RCMP never recovered 9 long guns from Summerland BnE

Penticton man Jeffery Doucet was sentenced to just shy of two more years for the break-and-enter

A Penticton man will spend about 23 more months in jail for a break-and-enter with nine firearms stolen from a Summerland house, which were never recovered by police.

Jeffery Doucet was before the court Monday afternoon for a sentencing hearing on charges of break-and-enter, possession of stolen property over $5,000, two counts of possession of stolen property under and one count of possession of a controlled substance.

Police got a call on Feb. 28, 2017 to the house just before 2 p.m. from a contractor who was at the house to provide a quote on building a sundeck and knew the owners were gone.

“(The contractor) informed police that he noticed a small, black two-door car with engine running in the driveway of the residence when he came to the residence,” Crown lawyer Andrew Vandersluys said. “As he got out of his vehicle, the suspect, later identified as Mr. Doucet, came running around the corner of the building with an armload of property, jumped into his car and sped across the lawn, through the perimeter fence and over the irrigation box, onto the road.”

Penticton RCMP’s forensic unit identified fingerprints on a gun safe that had been moved from its spot in the house and opened with a key that was found in another room, and those prints were later matched with Doucet.

Among the items gone from the house were nine long guns, all registered, ammunition, hunting bows, a hunting licence and numerous hunting equipment items. A large amount of jewelry was also taken, including rings, pearls and a watch; passports were found to be missing, as well as en entire drawer from a dresser.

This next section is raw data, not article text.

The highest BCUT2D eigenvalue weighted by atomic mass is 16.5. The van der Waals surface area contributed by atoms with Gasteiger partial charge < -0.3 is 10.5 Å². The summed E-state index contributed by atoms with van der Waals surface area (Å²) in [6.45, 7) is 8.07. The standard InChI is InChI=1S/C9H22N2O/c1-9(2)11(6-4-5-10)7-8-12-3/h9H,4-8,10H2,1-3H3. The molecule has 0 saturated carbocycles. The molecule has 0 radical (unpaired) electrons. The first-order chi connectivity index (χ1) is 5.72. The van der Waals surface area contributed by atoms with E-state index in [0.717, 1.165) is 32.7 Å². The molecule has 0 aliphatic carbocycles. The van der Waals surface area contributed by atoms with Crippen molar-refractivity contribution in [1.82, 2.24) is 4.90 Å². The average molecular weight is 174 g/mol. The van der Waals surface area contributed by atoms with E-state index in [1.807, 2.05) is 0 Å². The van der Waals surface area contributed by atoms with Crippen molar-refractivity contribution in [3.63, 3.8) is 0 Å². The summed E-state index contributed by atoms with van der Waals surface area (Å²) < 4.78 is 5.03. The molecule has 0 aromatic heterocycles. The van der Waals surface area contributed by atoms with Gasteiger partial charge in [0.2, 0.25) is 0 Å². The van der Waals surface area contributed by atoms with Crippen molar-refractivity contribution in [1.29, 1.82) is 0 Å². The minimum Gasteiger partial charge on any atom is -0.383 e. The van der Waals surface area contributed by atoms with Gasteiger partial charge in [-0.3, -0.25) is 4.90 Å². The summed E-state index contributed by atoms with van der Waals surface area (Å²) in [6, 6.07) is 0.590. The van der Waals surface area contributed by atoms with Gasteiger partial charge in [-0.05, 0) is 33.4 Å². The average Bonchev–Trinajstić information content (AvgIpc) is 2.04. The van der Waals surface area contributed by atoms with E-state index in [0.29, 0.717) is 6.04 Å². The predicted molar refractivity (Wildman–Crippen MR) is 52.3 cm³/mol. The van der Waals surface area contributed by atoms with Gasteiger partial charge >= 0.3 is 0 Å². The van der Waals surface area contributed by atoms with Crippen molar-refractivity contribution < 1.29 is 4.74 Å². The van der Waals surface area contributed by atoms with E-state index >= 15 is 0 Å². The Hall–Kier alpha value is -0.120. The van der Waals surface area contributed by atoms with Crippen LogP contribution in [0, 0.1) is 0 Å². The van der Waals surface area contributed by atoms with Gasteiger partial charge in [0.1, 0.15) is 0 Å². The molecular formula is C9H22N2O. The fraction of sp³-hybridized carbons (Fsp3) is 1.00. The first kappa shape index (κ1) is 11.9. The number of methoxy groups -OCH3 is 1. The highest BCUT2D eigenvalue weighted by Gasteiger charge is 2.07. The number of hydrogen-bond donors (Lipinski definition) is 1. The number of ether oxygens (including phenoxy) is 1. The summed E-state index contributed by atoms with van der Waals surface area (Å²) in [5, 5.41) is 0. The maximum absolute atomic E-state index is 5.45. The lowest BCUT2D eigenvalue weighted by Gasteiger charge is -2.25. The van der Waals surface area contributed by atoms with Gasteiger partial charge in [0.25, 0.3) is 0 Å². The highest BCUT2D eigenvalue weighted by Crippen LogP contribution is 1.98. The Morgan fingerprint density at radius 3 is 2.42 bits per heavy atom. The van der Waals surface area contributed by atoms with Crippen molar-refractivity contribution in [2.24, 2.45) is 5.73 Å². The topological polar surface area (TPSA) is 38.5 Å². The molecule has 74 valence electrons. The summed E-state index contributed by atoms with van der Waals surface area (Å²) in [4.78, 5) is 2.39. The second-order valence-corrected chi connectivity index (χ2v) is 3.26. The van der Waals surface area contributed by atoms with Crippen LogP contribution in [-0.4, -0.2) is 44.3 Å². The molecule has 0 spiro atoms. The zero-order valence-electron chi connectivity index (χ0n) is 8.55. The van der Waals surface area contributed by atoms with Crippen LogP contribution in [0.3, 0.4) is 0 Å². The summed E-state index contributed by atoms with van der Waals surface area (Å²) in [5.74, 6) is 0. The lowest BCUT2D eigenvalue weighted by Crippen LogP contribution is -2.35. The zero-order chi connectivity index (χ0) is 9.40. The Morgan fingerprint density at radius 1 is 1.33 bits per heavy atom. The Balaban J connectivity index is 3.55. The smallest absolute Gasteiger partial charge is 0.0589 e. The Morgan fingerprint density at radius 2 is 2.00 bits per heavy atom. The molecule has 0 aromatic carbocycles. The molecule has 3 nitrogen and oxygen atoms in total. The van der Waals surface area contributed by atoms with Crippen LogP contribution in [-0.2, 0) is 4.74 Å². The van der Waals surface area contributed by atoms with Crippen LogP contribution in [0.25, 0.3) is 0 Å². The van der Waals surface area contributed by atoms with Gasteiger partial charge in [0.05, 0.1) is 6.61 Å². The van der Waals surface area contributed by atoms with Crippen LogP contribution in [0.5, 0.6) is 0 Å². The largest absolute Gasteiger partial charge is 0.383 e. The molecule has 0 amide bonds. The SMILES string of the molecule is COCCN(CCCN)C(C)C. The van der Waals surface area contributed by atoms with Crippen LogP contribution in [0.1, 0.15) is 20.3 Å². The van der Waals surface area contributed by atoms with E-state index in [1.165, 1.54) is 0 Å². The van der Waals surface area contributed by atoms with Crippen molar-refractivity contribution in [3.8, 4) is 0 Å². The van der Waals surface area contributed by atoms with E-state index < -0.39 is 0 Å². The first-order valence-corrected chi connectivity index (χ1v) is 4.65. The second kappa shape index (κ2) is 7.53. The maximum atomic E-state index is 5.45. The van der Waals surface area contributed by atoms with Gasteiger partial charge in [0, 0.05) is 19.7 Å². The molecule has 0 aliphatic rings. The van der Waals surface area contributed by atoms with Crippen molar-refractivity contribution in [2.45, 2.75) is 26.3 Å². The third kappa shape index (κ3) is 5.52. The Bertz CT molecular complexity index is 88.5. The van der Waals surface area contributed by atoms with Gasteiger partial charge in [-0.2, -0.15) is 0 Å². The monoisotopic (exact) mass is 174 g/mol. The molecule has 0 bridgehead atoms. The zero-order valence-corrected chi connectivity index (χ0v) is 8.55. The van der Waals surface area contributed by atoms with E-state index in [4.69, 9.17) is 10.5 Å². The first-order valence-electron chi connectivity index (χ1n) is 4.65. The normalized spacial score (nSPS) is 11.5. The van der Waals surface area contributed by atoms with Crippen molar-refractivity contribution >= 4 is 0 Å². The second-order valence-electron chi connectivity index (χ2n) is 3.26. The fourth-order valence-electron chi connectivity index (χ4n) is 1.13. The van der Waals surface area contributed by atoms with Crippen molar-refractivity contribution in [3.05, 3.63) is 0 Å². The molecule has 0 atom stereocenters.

The drawer and passports were found later that day by a dog walker in Summerland, but Judge Gregory Koturbash took a particularly grave stance on the fact that the nine guns have never been recovered.

Doucet was arrested on March 2 last year, when police got a call to the neighbourhood of Kilwinning Street, where the caller said numerous people were “going in and out of several yards.”

Upon attending, an RCMP officer approached a vehicle, and among those inside, Doucet identified himself. Doucet, determined to be arrestable in connection with the break-and-enter, he was arrested at the scene, and among his items, police found jewelry and a gold bar in his backpack.

Doucet was also found to be in possession of items from another break-and-enter in which the victim said a man was found to be in the house at 3 a.m. with a long gun while the owner was home, though police could not concretely tie Doucet to the break-and-enter itself.

In his defence, lawyer Michael Patterson argued Doucet had attempted to get treatment for his addiction, but the death of his girlfriend’s young daughter had pushed him back into the addictions spiral.

Patterson said Doucet was willing to help police find the stolen items, something Patterson sought to clarify was not brought about by any sort of deal for better treatment, but, he said, out of sympathetic insight into the crime, something considered to be a mitigating factor when sentencing.

“Don’t offer it to me, and don’t offer it to the Crown. Pick up the phone and call the police,” Koturbash shot back.

The matter also almost went to a sentencing trial after Patterson suggested Doucet was not admitting guilt to stealing the firearms from the Summerland home.

“As far as Mr. Doucet, my instructions are concerned, he didn’t steal those firearms, but he knows of their whereabouts, and he’s willing to assist the court with the recovery of the firearms and the jewelry,” Patterson said.

“This is a surprise to me, your honour,” Vandersluys countered. “Mr. Doucet is charged with break-and-enter, where it’s been clear from day one that the primary concern has been theft of the firearms in the course of that break-and-enter. He is the person whose fingerprints were found on the gun safe.”

However, as Koturbash suggested the issue could be pushed to a trial, Patterson backed down, saying his guilty pleas stand on the charges he was currently facing.

While Crown sought a sentence of two years for the break-and-enter and 90 days for the remainder of the charges, defence asked for 16 months maximum.

After time served, Doucet was sentenced to 599 days in jail for the break-and-enter and 90 days for the reminder of the charges, making a total of 689 days.

Doucet is also ordered to pay back just under $20,000 to the owners of the Summerland house.



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